Efficacy and biological activity of imatinib in metastatic Dermatofibrosarcoma Protuberans (DFSP)

Silvia Stacchiotti, Maria A. Pantaleo, Tiziana Negri, Annalisa Astolfi, Marcella Tazzari, Gian Paolo Dagrada, Milena Urbini, Valentina Indio, Roberta Maestro, Alessandro Gronchi, Marco Fiore, Angelo P. Dei Tos, Elena Conca, Elena Palassini, Bruno Vincenzi, Federica Grosso, Silvana Pilotti, Chiara Castelli, Paolo Giovanni Casali

Research output: Contribution to journalArticlepeer-review


Purpose: To report on imatinib mesylate (IM) in patients with metastatic dermatofibrosarcoma protuberans (DFSP)/fibrosarcomatous (FS)-DFSP and on the impact of the treatment on tumor biology. Experimental design: Ten consecutive patients treated with IM from 2007 to 2015 for a metastatic relapse from DFSP/FS-DFSP were identified. FISH analysis for COL1A1-PDGFB was performed. Two IM-treated and 4 nave FS-DFSP were transcriptionally profiled by RNAseq on HiScanSQ platform. Differential gene expression was analyzed with edgeR (Bioconductor), followed by hierarchical clustering and Principal Component Analysis. Results: All cases featured fibrosarcomatous in the metastasis and retained the COL1A1-PDGFB. Best RECIST response was: 8 partial response, 1 stable disease, and 1 progressive disease. Median progression-free survival was 11 months. Five patients received surgery after IM and all relapsed. IM was restored in 4 patients with a new response. After IM, the most upregulated genes included those encoding for immunoglobulins and those affecting functions and differentiation of endothelial cells. Pathway enrichment analysis revealed upregulation in genes involved in antigen processing and presentation, natural killer-mediated cytotoxicity, and drug and xenobiotics metabolism. Conversely, a significant down-regulation of kinase signaling pathways was detected. Conclusions: All metastatic cases were fibrosarcomatous. Most patients responded to IM, but PFS was shorter than reported in published series which included both DFSP and FS-DFSP. All patients operated after IM had a relapse, suggesting that IM cannot eradicate metastatic cases and that the role of surgery is limited. Transcriptional profile of nave and posttreatment samples pointed the contribution of immune infiltrates in sustaining the response to IM.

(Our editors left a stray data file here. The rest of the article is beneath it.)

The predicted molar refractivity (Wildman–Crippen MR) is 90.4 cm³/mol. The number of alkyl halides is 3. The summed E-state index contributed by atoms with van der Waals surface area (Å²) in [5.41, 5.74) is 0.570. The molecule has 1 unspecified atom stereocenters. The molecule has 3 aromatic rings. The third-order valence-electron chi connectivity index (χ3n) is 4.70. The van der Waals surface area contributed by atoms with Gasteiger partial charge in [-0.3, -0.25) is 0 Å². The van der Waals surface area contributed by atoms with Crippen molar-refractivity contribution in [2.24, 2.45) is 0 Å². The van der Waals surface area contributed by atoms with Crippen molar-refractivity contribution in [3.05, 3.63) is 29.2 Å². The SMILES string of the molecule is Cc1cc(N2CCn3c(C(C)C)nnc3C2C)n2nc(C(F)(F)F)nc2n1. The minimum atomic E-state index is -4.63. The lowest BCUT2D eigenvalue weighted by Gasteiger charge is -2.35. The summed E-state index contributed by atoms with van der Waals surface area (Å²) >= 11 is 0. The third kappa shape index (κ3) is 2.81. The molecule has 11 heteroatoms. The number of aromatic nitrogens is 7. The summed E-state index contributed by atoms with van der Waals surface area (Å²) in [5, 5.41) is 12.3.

Original languageEnglish
Pages (from-to)837-846
Number of pages10
JournalClinical Cancer Research
Issue number4
Publication statusPublished - Feb 15 2016

ASJC Scopus subject areas

  • Cancer Research
  • Oncology


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